Complications: An Introduction
Author: Shauna S. Roberts
Source: Diabetes Forecast, July, 2005
DIABETES is a complicated disease–complicated to understand, complicated to treat. Diabetes can also cause what are called “complications.” These are other health problems linked to diabetes.
Diabetes can affect most organs of the body. In diabetes, levels of a sugar called glucose are too high in the blood. Because blood travels throughout the body, the damaging effects of too-high blood glucose levels can occur all over. Keeping blood glucose levels close to normal is key to preventing and treating complications.
Some complications are short-lived, such as too-low blood glucose levels. Some complications, such as kidney disease, are long-term. And other complications fall somewhere in-between–a bout of gum disease, for example.
The following list of complications is long, but don’t let it scare you. Some people live a long time with diabetes with few problems. Some complications, such as itchy skin, are mainly annoying. Most important, there are steps you can take to reduce your chances of developing complications, such as keeping your blood glucose and cholesterol levels in a healthy range.
Future columns will explore the major complications–as well as treatment and prevention strategies–in more depth; this column will briefly introduce you to some of them.
Low blood glucose episode (hypoglycemia, often called an insulin reaction). When blood glucose levels drop too low, the brain cannot function well. Very low levels can lead to a coma. The National Institute of Diabetes and Digestive and Kidney Diseases defines mild hypoglycemia as a blood glucose level of 60 to 70 mg/dl and severe hypoglycemia as a blood glucose level of below 40 mg/dl. Hypoglycemia needs to be treated right away with sugar or another simple carbohydrate to boost blood glucose levels to normal.
Too-high blood glucose levels. Diabetic ketoacidosis (DKA) is a condition in which a lack of insulin prevents adequate amounts of glucose from being taken up by the cells. Cells then burn fat for energy and make harmful by products called ketones. DKA is more common in people with type 1 diabetes. In hyperosmolar nonketotic coma (HNC or HHNC), blood glucose levels rise above 900 mg/dl, throwing body chemistry way out of whack. HNC is less common and occurs mostly in older people with type 2 diabetes.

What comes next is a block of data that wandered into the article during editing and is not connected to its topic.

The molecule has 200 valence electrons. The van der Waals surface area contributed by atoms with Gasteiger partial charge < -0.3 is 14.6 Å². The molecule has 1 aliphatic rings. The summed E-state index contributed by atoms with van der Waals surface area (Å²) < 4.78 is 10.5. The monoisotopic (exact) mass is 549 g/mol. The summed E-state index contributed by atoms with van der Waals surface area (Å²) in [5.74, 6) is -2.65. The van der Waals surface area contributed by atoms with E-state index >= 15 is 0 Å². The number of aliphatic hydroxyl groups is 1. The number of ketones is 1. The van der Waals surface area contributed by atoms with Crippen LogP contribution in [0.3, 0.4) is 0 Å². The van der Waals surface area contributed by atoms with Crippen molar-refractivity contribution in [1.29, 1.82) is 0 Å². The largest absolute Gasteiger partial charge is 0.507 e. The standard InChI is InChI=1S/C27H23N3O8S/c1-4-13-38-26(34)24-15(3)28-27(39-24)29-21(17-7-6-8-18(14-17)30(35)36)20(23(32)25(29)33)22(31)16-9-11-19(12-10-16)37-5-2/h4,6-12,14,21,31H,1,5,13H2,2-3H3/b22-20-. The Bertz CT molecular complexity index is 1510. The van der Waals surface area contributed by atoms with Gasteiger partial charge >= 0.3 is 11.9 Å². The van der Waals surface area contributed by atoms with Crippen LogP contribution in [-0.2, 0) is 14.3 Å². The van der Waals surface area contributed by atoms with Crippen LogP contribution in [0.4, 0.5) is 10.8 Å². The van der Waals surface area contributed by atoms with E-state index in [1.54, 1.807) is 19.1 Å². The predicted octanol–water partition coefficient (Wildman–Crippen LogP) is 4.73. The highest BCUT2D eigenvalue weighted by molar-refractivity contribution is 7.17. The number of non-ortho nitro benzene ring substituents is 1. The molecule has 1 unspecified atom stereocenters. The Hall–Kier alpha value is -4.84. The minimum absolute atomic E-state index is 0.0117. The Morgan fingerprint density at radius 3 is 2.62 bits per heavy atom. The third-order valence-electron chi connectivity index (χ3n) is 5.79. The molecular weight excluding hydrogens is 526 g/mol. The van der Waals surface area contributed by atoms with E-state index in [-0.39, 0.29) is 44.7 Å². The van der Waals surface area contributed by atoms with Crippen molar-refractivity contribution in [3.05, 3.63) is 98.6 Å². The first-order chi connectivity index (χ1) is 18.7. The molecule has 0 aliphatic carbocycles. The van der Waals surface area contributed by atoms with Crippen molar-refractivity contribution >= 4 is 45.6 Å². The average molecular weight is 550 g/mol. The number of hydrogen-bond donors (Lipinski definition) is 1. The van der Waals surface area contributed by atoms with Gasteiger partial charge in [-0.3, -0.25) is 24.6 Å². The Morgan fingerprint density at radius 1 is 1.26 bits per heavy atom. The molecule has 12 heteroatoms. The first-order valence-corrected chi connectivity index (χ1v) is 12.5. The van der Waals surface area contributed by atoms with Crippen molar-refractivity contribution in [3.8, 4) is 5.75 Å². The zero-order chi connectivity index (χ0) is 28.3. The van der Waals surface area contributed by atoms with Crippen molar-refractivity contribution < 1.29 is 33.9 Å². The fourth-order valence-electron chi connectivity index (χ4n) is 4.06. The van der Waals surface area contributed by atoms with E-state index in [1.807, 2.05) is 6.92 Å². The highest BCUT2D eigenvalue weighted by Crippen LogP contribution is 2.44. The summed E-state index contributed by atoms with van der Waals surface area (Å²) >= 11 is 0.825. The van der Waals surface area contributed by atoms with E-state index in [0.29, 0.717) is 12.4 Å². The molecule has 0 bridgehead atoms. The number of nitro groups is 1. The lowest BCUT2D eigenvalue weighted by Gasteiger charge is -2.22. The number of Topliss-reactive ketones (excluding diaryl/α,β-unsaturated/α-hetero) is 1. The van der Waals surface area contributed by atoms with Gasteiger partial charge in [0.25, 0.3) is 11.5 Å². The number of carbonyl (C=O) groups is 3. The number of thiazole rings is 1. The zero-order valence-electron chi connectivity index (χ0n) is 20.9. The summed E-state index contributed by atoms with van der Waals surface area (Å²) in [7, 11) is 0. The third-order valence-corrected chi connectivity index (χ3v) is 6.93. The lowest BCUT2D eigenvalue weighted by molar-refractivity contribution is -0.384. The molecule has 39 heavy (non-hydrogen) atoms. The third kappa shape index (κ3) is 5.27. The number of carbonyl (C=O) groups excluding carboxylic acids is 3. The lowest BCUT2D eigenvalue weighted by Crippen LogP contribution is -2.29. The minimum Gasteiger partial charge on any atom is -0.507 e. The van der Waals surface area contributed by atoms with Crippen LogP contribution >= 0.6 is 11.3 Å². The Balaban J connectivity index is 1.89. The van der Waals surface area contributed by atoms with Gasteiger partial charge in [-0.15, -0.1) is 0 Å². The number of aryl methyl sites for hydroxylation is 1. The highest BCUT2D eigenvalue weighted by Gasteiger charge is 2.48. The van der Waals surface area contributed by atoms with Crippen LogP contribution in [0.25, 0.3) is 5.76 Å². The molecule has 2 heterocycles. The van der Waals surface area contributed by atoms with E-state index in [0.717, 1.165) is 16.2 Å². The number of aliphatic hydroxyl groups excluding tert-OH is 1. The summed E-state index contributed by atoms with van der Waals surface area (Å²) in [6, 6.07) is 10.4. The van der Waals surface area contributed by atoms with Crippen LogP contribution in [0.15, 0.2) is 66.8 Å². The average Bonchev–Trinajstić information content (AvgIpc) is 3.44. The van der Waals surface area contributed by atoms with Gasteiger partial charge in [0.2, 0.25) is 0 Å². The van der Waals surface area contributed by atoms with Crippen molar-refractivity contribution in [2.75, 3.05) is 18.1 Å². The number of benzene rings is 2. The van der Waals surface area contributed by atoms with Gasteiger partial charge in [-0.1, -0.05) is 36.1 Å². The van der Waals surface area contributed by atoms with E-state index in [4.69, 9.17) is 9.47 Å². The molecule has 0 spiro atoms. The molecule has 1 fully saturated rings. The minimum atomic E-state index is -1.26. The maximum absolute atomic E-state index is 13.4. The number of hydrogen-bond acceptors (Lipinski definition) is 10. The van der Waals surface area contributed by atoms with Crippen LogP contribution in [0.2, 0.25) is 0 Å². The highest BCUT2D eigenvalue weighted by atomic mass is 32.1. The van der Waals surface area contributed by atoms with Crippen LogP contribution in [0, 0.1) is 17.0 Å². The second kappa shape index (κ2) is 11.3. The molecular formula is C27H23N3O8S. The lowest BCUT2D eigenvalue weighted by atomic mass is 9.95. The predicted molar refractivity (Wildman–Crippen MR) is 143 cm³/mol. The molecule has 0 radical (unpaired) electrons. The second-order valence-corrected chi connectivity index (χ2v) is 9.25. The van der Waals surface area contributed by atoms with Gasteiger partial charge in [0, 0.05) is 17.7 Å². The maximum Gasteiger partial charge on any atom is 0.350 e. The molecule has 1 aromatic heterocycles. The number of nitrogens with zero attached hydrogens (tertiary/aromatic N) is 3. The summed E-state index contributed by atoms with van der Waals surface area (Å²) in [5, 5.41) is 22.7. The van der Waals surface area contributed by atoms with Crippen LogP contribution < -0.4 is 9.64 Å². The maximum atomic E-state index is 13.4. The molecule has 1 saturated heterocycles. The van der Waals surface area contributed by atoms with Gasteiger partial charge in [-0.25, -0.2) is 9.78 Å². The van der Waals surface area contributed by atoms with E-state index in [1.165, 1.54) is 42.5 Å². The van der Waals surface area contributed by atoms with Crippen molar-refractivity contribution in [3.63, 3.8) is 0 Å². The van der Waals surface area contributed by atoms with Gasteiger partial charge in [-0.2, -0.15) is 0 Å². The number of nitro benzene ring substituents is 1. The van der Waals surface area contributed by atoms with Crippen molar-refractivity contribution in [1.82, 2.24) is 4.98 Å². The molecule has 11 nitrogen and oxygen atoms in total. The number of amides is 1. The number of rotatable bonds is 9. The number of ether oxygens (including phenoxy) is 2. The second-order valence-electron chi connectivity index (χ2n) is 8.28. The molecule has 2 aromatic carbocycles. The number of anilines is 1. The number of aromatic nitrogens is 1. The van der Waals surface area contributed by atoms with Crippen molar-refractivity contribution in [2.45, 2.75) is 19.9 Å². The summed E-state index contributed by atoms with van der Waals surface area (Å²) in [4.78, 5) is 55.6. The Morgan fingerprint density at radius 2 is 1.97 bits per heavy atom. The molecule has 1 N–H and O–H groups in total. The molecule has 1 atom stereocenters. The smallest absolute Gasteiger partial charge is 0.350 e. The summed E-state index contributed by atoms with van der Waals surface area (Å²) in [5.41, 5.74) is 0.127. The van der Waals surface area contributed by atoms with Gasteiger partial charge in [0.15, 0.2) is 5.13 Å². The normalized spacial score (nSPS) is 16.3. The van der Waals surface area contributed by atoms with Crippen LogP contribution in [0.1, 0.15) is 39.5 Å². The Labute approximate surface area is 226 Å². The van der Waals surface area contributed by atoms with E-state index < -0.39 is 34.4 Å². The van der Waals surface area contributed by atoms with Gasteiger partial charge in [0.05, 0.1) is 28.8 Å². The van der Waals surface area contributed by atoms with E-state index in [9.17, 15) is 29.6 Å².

Diabetic eye disease (retinopathy). The retina is the light-sensing lining at the back of the eyeball. Sometimes diabetes damages small blood vessels in the retina. In nonproliferative retinopathy, this damage can cause swelling (edema), blood leaks (hemorrhages), or reduced nourishment (ischemia). Sometimes the eye tries to correct the damage by growing new blood vessels. Because these vessels are fragile and often grow in the wrong places, they can bleed or cause other damage. This condition is proliferative retinopathy. In diabetic macular edema, swelling occurs in the macula, the area of the retina responsible for detailed vision (such as reading). This can cause vision loss.
Other eye diseases. Eye diseases that are especially common in people with diabetes include glaucoma (damage to the optic nerve in the eye, often caused by too-high eye pressures) and cataract (clouding of the lens of the eye).
Diabetic kidney disease (nephropathy). In nephropathy, the kidneys gradually lose their ability to filter waste products and toxins from the blood. When kidneys fail completely, people must get a kidney transplant or have their blood filtered by a machine (dialysis).
Diabetic nerve disease (neuropathy). Diabetes can affect many kinds of nerves in many ways. There are several kinds of neuropathy, including:
* Sensorimotor neuropathy (damage to the nerves that control movement in and transmit sensation from the arms, hands, legs, and feet)
* Autonomic neuropathy (damage to the nerves that control activities not under conscious control, such as sweating and digesting food) * Focal neuropathy (damage to just one nerve or nerve cluster; carpal tunnel syndrome is an example)
Heart and blood vessel diseases. Heart and blood vessel disorders are diabetes’ most deadly complications. High cholesterol (hypercholesterolemia) and high blood pressure (hypertension) add to the risk of developing these problems. Heart and blood vessel problems include:
* Coronary artery disease (in which arteries to the heart be come clogged, causing heart attack or chest pain due to restricted blood flow)
* Congestive heart failure (in which the heart pumps less blood than the body needs)
* Stroke (death of brain cells due to clogged blood vessels or bleeding)
* Peripheral vascular disease (in which leg arteries become clogged and do not allow enough blood to pass through)
Other complications. Diabetes can cause other sorts of problems, too. For example, it can affect the skin and joints, make infections more likely, interfere with sexual ability and stomach emptying, and cause foot problems.
In addition to your regular visits, you should also check in with your diabetes doctor if something just doesn’t seem right. It could be a sign that you are getting a complication or a new disorder. See your doctor if you experience vision problems (such as flashes or blurry vision), extreme tiredness, pain when walking, numbness or tingling in hands or feet, chest pain during exertion, or cuts or sores that stay infected or don’t heal.
Shauna S. Roberts, PhD, is a science writer in New Orleans, La.